The level of semantic representation in the generative semantic analyses resembled the logical form, therefore, the derivation of a sentence is the direct mapping of semantics, meaning, and logic onto the surface structure, thus all aspects of meaning are represented in phrase-marker. Generative semanticists have claimed that the semantic deep structure is generated in a universal manner similar to those of Predicate logic, thereby reducing the syntactic categories to just three: S (= proposition), NP (= argument), and V (= predicate). In this analysis adjectives, negatives, and auxiliaries are reduced to one category which is Verb, and the other forms are derived transformationally.[5]

Lexical decomposition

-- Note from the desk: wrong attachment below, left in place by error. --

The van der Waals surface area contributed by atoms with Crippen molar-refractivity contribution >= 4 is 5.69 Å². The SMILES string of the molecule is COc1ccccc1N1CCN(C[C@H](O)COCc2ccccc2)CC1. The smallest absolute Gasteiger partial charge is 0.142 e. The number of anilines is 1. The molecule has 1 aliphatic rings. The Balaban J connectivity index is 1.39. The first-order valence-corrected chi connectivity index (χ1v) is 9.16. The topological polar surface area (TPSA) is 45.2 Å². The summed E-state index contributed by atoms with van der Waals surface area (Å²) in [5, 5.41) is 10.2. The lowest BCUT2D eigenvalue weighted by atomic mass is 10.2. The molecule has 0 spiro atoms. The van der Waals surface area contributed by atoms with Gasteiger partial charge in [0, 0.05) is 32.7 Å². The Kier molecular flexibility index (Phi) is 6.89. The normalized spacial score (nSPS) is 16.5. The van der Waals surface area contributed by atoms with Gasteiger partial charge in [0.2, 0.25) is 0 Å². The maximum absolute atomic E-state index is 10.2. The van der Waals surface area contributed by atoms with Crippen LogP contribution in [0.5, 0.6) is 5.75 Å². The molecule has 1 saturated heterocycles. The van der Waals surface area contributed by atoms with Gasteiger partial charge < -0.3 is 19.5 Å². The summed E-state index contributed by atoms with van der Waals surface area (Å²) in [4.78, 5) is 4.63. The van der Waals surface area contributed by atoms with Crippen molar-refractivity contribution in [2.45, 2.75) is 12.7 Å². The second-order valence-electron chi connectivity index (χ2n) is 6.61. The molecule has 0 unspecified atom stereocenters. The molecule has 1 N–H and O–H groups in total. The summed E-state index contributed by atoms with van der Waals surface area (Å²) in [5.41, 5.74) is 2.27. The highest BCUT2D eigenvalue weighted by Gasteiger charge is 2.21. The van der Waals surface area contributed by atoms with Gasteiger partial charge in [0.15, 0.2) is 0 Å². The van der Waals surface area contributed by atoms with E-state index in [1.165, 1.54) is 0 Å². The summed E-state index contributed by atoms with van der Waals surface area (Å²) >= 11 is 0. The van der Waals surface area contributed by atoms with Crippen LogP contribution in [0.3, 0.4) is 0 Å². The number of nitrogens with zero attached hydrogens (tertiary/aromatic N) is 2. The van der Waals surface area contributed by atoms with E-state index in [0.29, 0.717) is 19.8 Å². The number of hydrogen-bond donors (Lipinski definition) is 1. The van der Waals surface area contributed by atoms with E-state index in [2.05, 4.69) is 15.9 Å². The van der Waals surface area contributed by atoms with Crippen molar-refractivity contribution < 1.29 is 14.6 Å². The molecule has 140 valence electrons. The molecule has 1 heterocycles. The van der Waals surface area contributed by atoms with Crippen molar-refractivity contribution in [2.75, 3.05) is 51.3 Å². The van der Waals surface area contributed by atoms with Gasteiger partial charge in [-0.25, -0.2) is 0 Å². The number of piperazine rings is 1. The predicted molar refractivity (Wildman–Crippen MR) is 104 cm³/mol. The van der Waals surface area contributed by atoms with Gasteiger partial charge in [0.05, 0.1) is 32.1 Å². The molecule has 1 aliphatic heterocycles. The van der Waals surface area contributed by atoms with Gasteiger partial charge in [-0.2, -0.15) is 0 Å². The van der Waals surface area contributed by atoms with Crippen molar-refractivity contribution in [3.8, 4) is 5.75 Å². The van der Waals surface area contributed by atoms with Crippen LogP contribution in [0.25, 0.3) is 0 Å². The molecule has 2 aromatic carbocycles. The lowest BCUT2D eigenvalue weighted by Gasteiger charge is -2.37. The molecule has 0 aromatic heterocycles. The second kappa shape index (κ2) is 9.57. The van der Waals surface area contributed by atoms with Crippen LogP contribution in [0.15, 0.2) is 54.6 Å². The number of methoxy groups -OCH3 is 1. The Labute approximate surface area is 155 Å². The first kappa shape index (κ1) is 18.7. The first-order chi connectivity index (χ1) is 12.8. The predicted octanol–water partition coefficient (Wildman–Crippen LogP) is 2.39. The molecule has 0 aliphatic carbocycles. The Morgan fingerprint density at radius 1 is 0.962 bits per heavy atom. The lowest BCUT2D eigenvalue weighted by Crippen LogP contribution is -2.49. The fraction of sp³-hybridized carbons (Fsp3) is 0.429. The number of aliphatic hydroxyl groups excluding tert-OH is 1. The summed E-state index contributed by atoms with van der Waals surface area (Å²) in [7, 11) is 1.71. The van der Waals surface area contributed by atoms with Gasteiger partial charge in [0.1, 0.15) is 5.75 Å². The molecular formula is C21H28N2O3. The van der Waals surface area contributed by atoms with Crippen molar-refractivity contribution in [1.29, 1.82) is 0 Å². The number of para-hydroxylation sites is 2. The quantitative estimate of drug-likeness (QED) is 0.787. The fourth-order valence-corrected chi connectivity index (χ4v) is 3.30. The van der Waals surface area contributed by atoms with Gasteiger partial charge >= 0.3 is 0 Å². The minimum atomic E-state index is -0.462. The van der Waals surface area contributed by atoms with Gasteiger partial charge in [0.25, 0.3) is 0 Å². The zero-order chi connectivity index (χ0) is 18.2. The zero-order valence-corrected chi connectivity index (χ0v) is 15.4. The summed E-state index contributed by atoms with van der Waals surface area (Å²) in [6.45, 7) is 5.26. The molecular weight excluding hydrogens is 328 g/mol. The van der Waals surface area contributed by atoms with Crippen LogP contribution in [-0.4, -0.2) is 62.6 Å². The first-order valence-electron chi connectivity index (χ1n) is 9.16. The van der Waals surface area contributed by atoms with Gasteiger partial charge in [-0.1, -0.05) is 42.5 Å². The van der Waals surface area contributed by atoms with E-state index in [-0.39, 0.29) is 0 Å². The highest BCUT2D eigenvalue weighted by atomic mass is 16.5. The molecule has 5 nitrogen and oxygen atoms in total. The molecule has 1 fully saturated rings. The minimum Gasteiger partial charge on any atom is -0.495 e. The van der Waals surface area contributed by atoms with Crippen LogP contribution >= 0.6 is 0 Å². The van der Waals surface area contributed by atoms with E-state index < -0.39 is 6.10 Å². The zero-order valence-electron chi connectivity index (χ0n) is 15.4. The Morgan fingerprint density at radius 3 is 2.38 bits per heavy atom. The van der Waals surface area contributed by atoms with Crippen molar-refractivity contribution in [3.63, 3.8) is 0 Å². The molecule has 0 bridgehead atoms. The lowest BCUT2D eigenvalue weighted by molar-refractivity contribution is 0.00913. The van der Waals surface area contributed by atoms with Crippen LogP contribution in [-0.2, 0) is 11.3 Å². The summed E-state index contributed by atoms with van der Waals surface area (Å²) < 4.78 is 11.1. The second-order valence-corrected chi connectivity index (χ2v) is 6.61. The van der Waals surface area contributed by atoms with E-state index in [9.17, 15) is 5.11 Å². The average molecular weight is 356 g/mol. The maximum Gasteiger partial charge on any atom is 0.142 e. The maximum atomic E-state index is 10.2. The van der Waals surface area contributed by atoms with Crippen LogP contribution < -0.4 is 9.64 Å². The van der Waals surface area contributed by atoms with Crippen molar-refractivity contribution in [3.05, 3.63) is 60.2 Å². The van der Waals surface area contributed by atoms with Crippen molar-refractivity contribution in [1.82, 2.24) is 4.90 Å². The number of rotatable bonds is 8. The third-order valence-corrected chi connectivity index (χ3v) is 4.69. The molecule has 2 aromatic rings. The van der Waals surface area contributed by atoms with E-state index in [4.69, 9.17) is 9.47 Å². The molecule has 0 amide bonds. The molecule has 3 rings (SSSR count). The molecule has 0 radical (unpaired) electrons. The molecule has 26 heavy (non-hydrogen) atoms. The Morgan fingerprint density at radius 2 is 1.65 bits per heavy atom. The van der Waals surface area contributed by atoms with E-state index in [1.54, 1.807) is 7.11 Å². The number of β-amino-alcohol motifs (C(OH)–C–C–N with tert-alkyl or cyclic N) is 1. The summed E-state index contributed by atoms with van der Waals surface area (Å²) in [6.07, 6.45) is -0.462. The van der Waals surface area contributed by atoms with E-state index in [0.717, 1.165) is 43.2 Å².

Lexical decomposition was used to draw the syntactic stretch of sentences relaying the semantic implication inherent to words. In the word kill the analysis would reveal that it has atomic bits such as CAUSE and BECOME and NOT and ALIVE and work the semantic and syntactic relation between lexical items and their atomic parts.[1] Generative semantics’ case for lexical decomposition in which lexical reading, and base but different lexical extensions in example such as dead where the lexical base would be NOT ALIVE and the lexical extensions such as kill or die but similar readings such as the word die come from NOT ALIVE with the transformation inchoative it becomes (BECOME NOT ALIVE), and kill with the same lexical base NOT ALIVE with transformation causative, it becomes (CAUSE TO BECOME NOT ALIVE). This simplified the projections rules necessary for transformations; rather than entering the word kill directly in the deep structure, thereby creating a new ‘syntactic’ deep structure, it would be considered as sharing the same ‘semantic’ deep structure with dead, NOT ALIVE.[4] Using this case of lexical decomposition, McCawley proposed a new rule—predicate raising—where lexical items can enter at any point of the derivation process rather than the deep structures.[1] This argument by McCawley undermined deep structures as lexical insertion points; as evident in the generative semantics analysis, some transformations—predicate-raising—needed to be applied before the inserting the lexical items—lexical insertion point—in the derivation. Because predicate-raising collects the predicate parts –abstract verbs— into the meaning complexes, words.[1][5]